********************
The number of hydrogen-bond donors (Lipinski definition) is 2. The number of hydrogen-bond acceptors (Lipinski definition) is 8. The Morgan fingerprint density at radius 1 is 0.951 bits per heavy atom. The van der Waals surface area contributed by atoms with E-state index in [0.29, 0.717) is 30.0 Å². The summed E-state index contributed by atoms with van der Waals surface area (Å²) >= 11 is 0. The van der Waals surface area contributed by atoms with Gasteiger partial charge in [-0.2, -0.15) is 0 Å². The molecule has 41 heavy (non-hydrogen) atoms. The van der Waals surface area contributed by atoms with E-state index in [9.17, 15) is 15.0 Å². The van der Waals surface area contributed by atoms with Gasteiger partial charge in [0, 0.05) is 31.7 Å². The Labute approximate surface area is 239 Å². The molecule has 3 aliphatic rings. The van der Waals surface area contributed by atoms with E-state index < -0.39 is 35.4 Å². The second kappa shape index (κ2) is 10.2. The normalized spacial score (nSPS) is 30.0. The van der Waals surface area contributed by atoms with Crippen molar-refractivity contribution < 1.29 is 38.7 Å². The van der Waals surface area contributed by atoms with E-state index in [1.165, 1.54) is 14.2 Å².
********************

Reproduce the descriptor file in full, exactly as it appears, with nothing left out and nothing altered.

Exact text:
The number of hydrogen-bond donors (Lipinski definition) is 2. The number of hydrogen-bond acceptors (Lipinski definition) is 8. The Morgan fingerprint density at radius 1 is 0.951 bits per heavy atom. The van der Waals surface area contributed by atoms with E-state index in [0.29, 0.717) is 30.0 Å². The summed E-state index contributed by atoms with van der Waals surface area (Å²) >= 11 is 0. The van der Waals surface area contributed by atoms with Gasteiger partial charge in [-0.2, -0.15) is 0 Å². The molecule has 41 heavy (non-hydrogen) atoms. The van der Waals surface area contributed by atoms with E-state index in [9.17, 15) is 15.0 Å². The van der Waals surface area contributed by atoms with Gasteiger partial charge in [0, 0.05) is 31.7 Å². The Labute approximate surface area is 239 Å². The molecule has 3 aliphatic rings. The van der Waals surface area contributed by atoms with E-state index < -0.39 is 35.4 Å². The second kappa shape index (κ2) is 10.2. The normalized spacial score (nSPS) is 30.0. The van der Waals surface area contributed by atoms with Crippen molar-refractivity contribution < 1.29 is 38.7 Å². The van der Waals surface area contributed by atoms with E-state index in [1.165, 1.54) is 14.2 Å².